Updated: Feb 22, 2019
ATLANTA – When you’ve done everything else Jen Welter has, making a shoe is easy. Welter was the first woman to play contact pro football (with the Texas Revolution of Champions Indoor Football), the first woman to coach in a men’s pro football league (also with the Revolution), the first woman to coach in the NFL (as an assistant with the Arizona Cardinals), and is now a defensive coach for the Atlanta Legends in the Alliance of American Football, which is starting its debut season in February.
The 41 year-old, who also holds a PhD in sport psychology, has always been committed to, as she puts it, “kicking glass.” It’s no surprise the glass motif is prominent on her custom 1-of-1 football cleats, which were developed at the adidas Speed Factory in Atlanta, along with other sayings she’s been known for over the years. What may be surprising is what these cleats represent.
“It’s probably one of the coolest landmarks in my career, because it was something that always bothered me when I was playing,” Welter says from a 7-on-7 tournament at Booker T. Washington High School on Thursday of Super Bowl week. “I’d have to wear tweener sizes, so I couldn’t ever wear the good cleats. Here I am, one of the best athletes in the world, and I have to wear junior cleats or soccer cleats.”
There was a true gap in need, as football becomes a more inclusive sport, to have a performance cleat for women. How could athletes be expected to perform at an elite level if they didn’t even have shoes designed for them?
“It was always something I really dreamt about,” Welter adds, “was having a female football cleat. Because to me, it was like, ‘How can you say men and women are equal, if we don’t have equal footwear?'”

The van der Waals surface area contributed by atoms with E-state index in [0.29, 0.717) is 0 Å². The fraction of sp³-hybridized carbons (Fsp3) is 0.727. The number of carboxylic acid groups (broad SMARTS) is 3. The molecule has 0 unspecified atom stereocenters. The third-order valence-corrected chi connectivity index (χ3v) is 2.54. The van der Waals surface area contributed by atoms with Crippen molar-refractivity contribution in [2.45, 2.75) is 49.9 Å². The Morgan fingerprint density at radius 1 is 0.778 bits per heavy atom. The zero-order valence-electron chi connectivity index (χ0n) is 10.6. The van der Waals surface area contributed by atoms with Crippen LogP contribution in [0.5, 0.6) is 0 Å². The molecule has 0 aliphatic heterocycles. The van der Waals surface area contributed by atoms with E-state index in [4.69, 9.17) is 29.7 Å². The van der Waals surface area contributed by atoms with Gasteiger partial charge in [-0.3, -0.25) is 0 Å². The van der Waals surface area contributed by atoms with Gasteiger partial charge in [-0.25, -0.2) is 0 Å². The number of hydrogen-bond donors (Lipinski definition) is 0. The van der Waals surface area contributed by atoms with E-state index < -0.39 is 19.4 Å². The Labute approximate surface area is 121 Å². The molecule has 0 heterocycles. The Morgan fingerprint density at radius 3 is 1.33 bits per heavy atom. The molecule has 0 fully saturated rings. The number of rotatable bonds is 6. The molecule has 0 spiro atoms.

Welter had her foot scanned at one of her football camps she was coaching at in Portland. Certain things were noticed off the bat. When wearing cleats, Jen noticed there’d be excessive rubbing at the cuff of the cleat, which caused discomfort and broken skin, so they lowered where the shoe ended. She also noted that she, and other players, were carrying less weight than 300-pound linemen, so for her especially, a more flexible cleat was preferred — think a hybrid of a receiver’s cleat with a soccer cleat.
The result was a true to form cleat for her; something that had never existed before.
“With NFL guys with the size and shape that they need, they’re completely different than her size and shape,” adidas senior design director Todd Rolak says. “We made them less stiff and structural. She wanted them more flexible and more comfortable. The collar around the edge, she had some rubbing from some of her cleats that she wore. She got cut a couple of times on some different collars, so we tuned that to the height that she wanted it. From a collaboration standpoint, we worked with her. ‘What do you like? What don’t you like?’ Then, we took her starting point as an inspiration. We ran about three or four concepts. ‘What do you think of this one? What do you think of this one?’ We just involved her in the process, both for functional and for visual, for her input to – literally – deliver the first women’s football cleat ever.”
Rolak paused and shook his head, looking out to the field where the 7-on-7 was being played.
“It’s pretty insane that you can say that. I can’t believe that it’s 2019, and that’s the first time.”
The rest of the design (which came in an ultraboost version as well) is her wearing her “emotions on her foot” as she says. The colors match those of the Atlanta Legends. There are additional sayings (“Play Big” and “Dream Bigger”) on the outside, and hand-written motivational scribes on the inside of the shoe. As part of the relationship, she’ll be hosting coaching clinics over multiple years to help teach the game to girls, and each of those girls will have cleats with tracking technology so there’s more than just a baseline for what this shoe means. It’ll evolve the same as any other adidas cleat, and match the needs of the athlete.
There’s no better person to be leading the way than Welter, who is committed to bringing the game to as many girls and women as possible.
“There’s only one first,” Rolak says. “There’s, literally, only one first. She’s the first, and that’s who I want to roll with. We kind of feel that way. We’re the original sports brand, and she’s an original, so it’s kind of a match made in heaven. It’s perfect. I’m excited about wherever it leads us, and she’s gonna lead us there because of what is needed for women and where she thinks we should steer.”
If football is the “final frontier,” as Welter likes to say, for women in sports, anything can be accomplished from there. For her, it all starts with representation.
“It matters,” Welter says. “It matters. It means everything.”